These individuals sometimes find themselves taking control of a group without really knowing how they came to be in such a position. Because of their love for structure and order, the ENTJ is also good at supervising and directing others and helping groups complete tasks and achieve goals. They are able to quickly see what needs to be accomplished, develop a plan of action, and assign roles to group members.

    ENTJs do best in careers where there is a lot of structure, but plenty of room for variety. Jobs that allow them to meet and interact with lots of different people are ideal. People with this type bring a lot of desirable skills to the table, including excellent leadership and communication skills, a hard-working attitude, and an ability to plan for the future.

    Popular ENTJ Careers

    • Human resources manager
    • Company CEO or manager
    • Lawyer
    • Scientist
    • Software developer
    • Business analyst
    • Entrepreneur
    • University professor

    Tips for Interacting With ENTJs

    Friendships:

    ENTJ are social people and love engaging conversations. While they can seem argumentative and confrontational at times, just remember that this is part of their communication style. Try not to take it personally. They tend to have the easiest friendships with people who share their interests and views, and may struggle to understand people who are very introverted, sensitive, or emotional.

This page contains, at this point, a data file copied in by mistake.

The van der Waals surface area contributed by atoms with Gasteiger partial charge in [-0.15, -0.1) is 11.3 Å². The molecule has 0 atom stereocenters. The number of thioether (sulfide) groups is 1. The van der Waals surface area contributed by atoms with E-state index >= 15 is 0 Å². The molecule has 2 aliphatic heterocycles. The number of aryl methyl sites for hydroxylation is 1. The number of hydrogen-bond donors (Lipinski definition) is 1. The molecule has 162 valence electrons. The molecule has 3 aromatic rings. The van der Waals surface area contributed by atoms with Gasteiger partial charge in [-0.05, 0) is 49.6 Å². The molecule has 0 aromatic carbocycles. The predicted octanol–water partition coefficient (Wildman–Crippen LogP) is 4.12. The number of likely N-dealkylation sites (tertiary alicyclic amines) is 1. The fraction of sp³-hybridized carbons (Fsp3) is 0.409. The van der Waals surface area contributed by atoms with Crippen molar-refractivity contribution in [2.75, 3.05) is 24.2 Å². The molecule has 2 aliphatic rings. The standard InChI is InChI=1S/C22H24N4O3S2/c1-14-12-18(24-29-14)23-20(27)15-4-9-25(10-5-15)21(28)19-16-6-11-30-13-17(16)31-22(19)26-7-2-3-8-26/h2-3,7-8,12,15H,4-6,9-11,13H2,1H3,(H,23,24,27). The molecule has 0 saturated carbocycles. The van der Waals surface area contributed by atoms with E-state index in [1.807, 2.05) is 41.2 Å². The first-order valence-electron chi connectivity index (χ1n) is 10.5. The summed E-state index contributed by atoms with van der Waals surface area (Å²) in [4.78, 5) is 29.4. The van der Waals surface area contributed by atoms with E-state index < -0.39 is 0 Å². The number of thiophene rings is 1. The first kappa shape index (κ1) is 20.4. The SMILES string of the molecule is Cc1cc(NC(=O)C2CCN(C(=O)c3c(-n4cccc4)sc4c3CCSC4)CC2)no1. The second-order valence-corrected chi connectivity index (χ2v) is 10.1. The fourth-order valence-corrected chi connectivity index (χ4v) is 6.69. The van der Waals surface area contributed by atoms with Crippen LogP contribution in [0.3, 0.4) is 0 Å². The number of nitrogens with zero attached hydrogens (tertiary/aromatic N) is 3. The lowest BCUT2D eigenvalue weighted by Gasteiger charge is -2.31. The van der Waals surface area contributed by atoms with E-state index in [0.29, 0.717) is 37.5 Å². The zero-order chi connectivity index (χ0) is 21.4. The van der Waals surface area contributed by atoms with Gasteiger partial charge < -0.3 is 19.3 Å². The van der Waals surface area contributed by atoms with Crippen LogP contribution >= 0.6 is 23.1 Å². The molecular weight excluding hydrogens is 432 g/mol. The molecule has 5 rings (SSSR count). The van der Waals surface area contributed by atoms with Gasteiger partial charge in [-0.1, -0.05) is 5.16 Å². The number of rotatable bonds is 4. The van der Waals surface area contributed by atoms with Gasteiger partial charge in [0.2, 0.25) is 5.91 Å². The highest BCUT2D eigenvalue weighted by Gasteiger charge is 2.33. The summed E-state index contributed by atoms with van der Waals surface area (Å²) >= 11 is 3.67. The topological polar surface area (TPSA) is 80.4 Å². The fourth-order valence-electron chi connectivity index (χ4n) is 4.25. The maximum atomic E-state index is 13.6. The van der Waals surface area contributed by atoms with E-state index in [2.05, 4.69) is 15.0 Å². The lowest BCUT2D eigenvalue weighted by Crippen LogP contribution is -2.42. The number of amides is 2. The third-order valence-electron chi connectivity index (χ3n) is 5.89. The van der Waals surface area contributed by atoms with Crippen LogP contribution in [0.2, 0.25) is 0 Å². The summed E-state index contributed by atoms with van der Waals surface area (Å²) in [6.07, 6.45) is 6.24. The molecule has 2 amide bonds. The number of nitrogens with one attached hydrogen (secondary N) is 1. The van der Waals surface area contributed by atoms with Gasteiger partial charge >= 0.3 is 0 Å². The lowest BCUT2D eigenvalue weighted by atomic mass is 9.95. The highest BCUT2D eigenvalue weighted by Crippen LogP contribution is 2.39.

Parenting:

    Parents of ENTJ children should recognize that their child is indepenent and intellectually curious. You can help your child by allowing them to pursue their curiosity. Understand that your child will often need your reasoning explained in order to understand why certain rules needs to be followed.

    You can also help your child develop their emotional understanding by talking openly about feelings. Point out how people might feel about different experiences so that your ENTJ child can learn to better interpret both their own emotions and those of others.

    Relationships:

    An ENTJ partner can often seem quite dominating in a relationship. Because dealing with emotions does not come naturally to them, they may seem insensitive to their partner's feelings. It is important to remember that this does not mean that ENTJ’s don’t have feelings - they do need to feel completely comfortable in order to show their emotions. They are very committed to making relationships work and are always looking for ways that they can improve their relationships. If you have an issue with your partner, be upfront and honest. Your partner would rather hear the truth than try to guess your feelings.

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    Article Sources
    • Keirsey, D. & Bates, M. Please Understand Me II. Del Mar, California: Prometheus Nemesis; 1984.
    • Myers, I. B. Introduction to Type: A Guide to Understanding your Results on the Myers-Briggs Type Indicator. Mountain View, CA: CPP, Inc; 1998.